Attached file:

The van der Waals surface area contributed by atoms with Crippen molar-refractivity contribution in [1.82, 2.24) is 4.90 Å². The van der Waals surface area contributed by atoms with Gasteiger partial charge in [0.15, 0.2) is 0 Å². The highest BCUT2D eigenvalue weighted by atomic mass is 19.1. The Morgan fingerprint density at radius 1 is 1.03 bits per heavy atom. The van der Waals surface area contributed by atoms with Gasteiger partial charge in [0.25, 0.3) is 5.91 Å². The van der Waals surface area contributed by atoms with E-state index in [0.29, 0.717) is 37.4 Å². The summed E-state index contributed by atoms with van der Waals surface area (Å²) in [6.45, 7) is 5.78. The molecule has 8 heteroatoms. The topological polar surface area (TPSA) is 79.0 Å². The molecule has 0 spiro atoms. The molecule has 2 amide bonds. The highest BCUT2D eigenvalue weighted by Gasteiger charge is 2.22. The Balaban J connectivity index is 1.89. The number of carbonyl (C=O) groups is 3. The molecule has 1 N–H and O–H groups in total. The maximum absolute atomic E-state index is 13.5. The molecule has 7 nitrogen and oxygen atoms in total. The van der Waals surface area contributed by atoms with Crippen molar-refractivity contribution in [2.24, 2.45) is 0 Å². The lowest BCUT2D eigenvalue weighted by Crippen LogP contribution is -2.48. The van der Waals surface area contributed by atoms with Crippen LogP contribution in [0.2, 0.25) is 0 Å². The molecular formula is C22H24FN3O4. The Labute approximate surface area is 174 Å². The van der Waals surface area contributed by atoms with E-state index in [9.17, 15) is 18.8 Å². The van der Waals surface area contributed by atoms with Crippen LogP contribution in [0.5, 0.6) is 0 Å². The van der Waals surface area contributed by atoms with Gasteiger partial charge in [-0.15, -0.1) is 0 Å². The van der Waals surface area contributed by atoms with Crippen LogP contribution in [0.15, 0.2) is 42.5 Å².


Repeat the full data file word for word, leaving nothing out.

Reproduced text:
The van der Waals surface area contributed by atoms with Crippen molar-refractivity contribution in [1.82, 2.24) is 4.90 Å². The van der Waals surface area contributed by atoms with Gasteiger partial charge in [0.15, 0.2) is 0 Å². The highest BCUT2D eigenvalue weighted by atomic mass is 19.1. The Morgan fingerprint density at radius 1 is 1.03 bits per heavy atom. The van der Waals surface area contributed by atoms with Gasteiger partial charge in [0.25, 0.3) is 5.91 Å². The van der Waals surface area contributed by atoms with E-state index in [0.29, 0.717) is 37.4 Å². The summed E-state index contributed by atoms with van der Waals surface area (Å²) in [6.45, 7) is 5.78. The molecule has 8 heteroatoms. The topological polar surface area (TPSA) is 79.0 Å². The molecule has 0 spiro atoms. The molecule has 2 amide bonds. The highest BCUT2D eigenvalue weighted by Gasteiger charge is 2.22. The Balaban J connectivity index is 1.89. The number of carbonyl (C=O) groups is 3. The molecule has 1 N–H and O–H groups in total. The maximum absolute atomic E-state index is 13.5. The molecule has 7 nitrogen and oxygen atoms in total. The van der Waals surface area contributed by atoms with Crippen molar-refractivity contribution in [2.24, 2.45) is 0 Å². The lowest BCUT2D eigenvalue weighted by Crippen LogP contribution is -2.48. The van der Waals surface area contributed by atoms with Crippen LogP contribution in [0.2, 0.25) is 0 Å². The molecular formula is C22H24FN3O4. The Labute approximate surface area is 174 Å². The van der Waals surface area contributed by atoms with E-state index in [9.17, 15) is 18.8 Å². The van der Waals surface area contributed by atoms with Crippen LogP contribution in [0.5, 0.6) is 0 Å². The van der Waals surface area contributed by atoms with Gasteiger partial charge in [-0.15, -0.1) is 0 Å². The van der Waals surface area contributed by atoms with Crippen LogP contribution in [0.15, 0.2) is 42.5 Å².